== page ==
The head of the Transportation Security Administration (TSA) announced Thursday that he plans to retire at the end of the year.
John S. Pistole is the TSA's longest serving administrator. He served 26 years at the FBI and four and a half years at TSA.
"It has been an honor and a privilege to have served as TSA Administrator," Pistole said in a release Thursday. "No words can convey my deep gratitude for the hard work and dedication of the thousands of men and women committed to protecting the American public."
The TSA was created shortly after 9/11 to improve the security of the nation's transportation system and to make sure commerce and passengers could move freely. After a year, the TSA took on the role of providing security at the nation’s airports and screening all commercial baggage and passengers.
"John Pistole has been integral in leading TSA's transformation to a risk-based, intelligence-driven counterterrorism agency dedicated to protecting our transportation systems," said Jeh Johnson, secretary of the Department of Homeland Security. "Because of his efforts over the past four and a half years, our country's transportation systems are more safe and secure."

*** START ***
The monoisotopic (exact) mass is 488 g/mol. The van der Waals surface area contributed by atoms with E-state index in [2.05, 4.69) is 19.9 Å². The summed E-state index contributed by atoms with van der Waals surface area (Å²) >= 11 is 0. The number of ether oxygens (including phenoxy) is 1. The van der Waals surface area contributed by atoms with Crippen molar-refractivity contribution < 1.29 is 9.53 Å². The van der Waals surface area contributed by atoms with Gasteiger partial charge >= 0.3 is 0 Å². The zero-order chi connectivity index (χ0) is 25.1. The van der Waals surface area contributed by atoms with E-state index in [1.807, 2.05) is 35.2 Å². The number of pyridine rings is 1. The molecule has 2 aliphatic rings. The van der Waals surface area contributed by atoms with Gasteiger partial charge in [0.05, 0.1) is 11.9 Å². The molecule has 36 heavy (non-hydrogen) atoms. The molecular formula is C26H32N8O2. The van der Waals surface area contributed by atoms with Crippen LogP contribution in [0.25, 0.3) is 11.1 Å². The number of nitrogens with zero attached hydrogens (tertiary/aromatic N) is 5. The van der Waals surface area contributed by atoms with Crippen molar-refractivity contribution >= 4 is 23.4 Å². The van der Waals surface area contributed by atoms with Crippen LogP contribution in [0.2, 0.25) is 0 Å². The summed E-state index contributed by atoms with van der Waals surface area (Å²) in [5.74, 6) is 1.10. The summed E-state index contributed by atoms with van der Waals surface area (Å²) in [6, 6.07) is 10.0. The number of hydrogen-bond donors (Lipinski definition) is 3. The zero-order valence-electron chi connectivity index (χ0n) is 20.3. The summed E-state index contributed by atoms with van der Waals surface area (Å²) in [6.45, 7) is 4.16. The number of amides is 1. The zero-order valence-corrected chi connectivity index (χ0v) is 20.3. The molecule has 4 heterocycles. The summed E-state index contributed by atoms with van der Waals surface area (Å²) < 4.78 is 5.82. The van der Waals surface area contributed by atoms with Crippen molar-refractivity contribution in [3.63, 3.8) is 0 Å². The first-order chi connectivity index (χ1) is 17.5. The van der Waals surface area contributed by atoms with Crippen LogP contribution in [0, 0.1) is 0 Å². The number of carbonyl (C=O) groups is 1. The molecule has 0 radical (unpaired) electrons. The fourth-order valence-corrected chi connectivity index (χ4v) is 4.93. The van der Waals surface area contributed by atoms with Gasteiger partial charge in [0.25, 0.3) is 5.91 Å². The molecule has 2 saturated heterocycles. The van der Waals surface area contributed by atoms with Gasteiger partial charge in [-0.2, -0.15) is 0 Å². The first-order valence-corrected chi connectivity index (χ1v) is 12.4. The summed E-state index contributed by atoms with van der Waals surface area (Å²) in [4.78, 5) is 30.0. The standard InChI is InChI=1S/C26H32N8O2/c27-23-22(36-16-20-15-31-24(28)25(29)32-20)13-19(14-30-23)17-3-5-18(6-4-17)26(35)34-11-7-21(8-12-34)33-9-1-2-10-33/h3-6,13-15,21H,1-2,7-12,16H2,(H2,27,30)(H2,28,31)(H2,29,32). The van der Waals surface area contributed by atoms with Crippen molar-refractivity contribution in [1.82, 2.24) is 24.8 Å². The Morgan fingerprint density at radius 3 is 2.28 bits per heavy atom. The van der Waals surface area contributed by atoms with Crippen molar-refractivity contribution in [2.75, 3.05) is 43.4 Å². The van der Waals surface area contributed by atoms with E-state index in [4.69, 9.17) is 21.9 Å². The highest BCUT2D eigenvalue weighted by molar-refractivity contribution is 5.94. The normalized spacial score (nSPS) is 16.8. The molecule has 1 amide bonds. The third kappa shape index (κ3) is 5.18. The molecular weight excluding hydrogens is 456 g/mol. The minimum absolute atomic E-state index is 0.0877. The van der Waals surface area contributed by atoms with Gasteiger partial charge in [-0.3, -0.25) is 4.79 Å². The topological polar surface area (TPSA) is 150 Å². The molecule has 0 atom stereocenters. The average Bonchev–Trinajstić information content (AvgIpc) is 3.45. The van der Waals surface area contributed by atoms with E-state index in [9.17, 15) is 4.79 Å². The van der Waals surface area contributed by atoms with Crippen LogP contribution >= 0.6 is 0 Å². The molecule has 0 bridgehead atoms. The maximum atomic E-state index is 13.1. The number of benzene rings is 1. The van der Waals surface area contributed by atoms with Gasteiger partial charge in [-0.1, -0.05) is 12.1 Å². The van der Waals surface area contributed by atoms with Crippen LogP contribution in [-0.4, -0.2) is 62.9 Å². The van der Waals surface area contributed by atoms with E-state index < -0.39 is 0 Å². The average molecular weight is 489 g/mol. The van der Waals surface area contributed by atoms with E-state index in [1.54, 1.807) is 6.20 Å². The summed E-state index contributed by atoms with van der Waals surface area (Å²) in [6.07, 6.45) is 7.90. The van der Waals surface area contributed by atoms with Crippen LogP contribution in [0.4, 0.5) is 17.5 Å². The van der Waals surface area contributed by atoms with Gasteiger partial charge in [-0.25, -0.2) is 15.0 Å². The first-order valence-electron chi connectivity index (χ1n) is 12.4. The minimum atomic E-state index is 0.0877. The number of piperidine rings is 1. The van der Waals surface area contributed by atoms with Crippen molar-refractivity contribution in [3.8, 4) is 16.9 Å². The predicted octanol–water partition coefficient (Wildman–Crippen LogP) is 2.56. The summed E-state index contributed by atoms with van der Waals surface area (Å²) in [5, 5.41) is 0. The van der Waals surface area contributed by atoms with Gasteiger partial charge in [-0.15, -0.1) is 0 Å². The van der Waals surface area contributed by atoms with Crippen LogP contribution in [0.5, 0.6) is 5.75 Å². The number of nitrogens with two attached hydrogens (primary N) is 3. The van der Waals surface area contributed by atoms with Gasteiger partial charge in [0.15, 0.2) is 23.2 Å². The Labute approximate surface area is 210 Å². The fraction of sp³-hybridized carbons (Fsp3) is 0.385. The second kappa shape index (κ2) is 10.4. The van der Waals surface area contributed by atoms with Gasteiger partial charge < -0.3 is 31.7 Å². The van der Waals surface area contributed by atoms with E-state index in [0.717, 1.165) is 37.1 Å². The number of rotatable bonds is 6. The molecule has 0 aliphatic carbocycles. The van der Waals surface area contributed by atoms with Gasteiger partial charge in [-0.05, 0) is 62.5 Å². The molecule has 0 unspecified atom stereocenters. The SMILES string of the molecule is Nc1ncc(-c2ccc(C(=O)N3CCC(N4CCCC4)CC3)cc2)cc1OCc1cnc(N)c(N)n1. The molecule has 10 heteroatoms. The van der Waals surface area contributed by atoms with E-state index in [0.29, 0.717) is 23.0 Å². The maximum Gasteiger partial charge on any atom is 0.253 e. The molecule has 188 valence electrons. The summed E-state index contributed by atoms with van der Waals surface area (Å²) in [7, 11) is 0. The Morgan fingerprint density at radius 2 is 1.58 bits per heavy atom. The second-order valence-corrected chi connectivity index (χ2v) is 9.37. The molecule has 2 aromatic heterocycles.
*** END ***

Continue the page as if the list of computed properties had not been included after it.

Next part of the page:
Pistole implemented a "risk-based" security philosophy which allows the agency to move low-risk passengers.The agency also works closely with aviation, rail, transit, highway and pipeline sectors.
Pistole sparked controversy last year when he announced his plan to allow passengers to carry sports equipment, small knives, and other previously prohibited items onboard. He stated the odds of these items being used as weapons were extremely low, but critics forced him to back down.
Pistole said he expects to accept a position in academia next year.
Shortly after his announcement, Anderson University posted a statement on its website that said a search committee will propose to the school's board of trustees that Pistole be the school's next president. The university is located in Anderson, Indiana, Pistole's hometown.